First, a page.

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    I teach my students to cover their test as they are taking it. However, if I see a student cheating, we have a zero policy for homework and classwork. The student will get a zero and live with the consequences. We also contact parents and the student usually gets an administrative consequence as well. They do need to learn young about cheating and the consequences. However, do keep in mind, that students in 5th grade don't understand how grades work. They want good grades, but they don't realize that a zero on one test could be the difference between passing and failing. So on a test, the student can take a different version of the test with a 10% penalty for cheating.
     
  11. ancientcivteach

    ancientcivteach Habitué

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    Jul 29, 2012

    I made privacy shields by attaching two file folders together. I put a couple of fish cut outs on each one and laminated them. I'm going on year five with them. I think things like this only keep honest kids honest - if you are determined to cheat, you will.
     
  12. DizneeTeachR

    DizneeTeachR Virtuoso

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    Jul 30, 2012

    I remember just throwing up a text book as a child. I also remember teacher's making 2 different tests and handing them out every other one... I don't think we knew when the teacher handed them out though...LOL!!!
     
  13. Upsadaisy

    Upsadaisy Moderator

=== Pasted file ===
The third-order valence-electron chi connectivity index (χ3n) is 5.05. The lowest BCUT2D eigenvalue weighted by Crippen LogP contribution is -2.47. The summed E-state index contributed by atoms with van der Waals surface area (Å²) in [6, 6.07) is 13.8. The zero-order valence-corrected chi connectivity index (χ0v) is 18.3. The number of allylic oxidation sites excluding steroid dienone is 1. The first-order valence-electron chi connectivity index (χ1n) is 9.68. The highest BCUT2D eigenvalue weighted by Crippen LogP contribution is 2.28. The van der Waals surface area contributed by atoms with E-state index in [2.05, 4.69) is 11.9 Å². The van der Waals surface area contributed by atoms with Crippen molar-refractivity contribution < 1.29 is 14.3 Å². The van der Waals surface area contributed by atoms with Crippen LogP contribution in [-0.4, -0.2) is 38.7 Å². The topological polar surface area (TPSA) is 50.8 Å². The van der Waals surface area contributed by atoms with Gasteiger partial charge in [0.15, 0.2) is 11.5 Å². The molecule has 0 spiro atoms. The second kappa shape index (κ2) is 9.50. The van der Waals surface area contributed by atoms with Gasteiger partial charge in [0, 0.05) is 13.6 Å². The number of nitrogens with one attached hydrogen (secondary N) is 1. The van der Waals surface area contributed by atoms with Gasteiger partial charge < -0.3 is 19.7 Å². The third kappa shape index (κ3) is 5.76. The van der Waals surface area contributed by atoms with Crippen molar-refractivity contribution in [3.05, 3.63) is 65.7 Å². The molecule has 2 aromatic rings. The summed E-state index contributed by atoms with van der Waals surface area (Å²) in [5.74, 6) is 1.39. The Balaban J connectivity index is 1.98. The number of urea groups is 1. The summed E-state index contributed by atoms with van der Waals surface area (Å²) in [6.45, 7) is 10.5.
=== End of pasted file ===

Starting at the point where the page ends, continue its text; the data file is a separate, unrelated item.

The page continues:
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    I bought the privacy things from Really Good Stuff and the kids loved using them. I think they helped them to concentrate during tests, too.
     
  14. 5leafclover

    5leafclover Companion

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    I have taken two file folders, cut the tabs off and laminated them together to make a tri-fold privacy folder. My class set of these have lasted for about 10 years. I may actually replace a couple of them this year though.

    I find they limit both cheating and distractions.
     
  15. chebrutta

    chebrutta Enthusiast

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    Jul 31, 2012

    Every kid get two file folders and builds a test fort. Works really well... I've only had two kids cheat in three years with them.

    My policy is if I catch you cheating, you get a zero and no chance to make it up. School policy states they get a referral and parent conference, as well.
     
  16. km51571

    km51571 Companion

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    May 23, 2013

    I use old file folders that have been laminated for durabilty when the students are taking tests. We just pass them out and prop them up on their desks. I refer to them as their "office." It makes them feel special.

    If they are cheating I take their test and we discuss the issue later.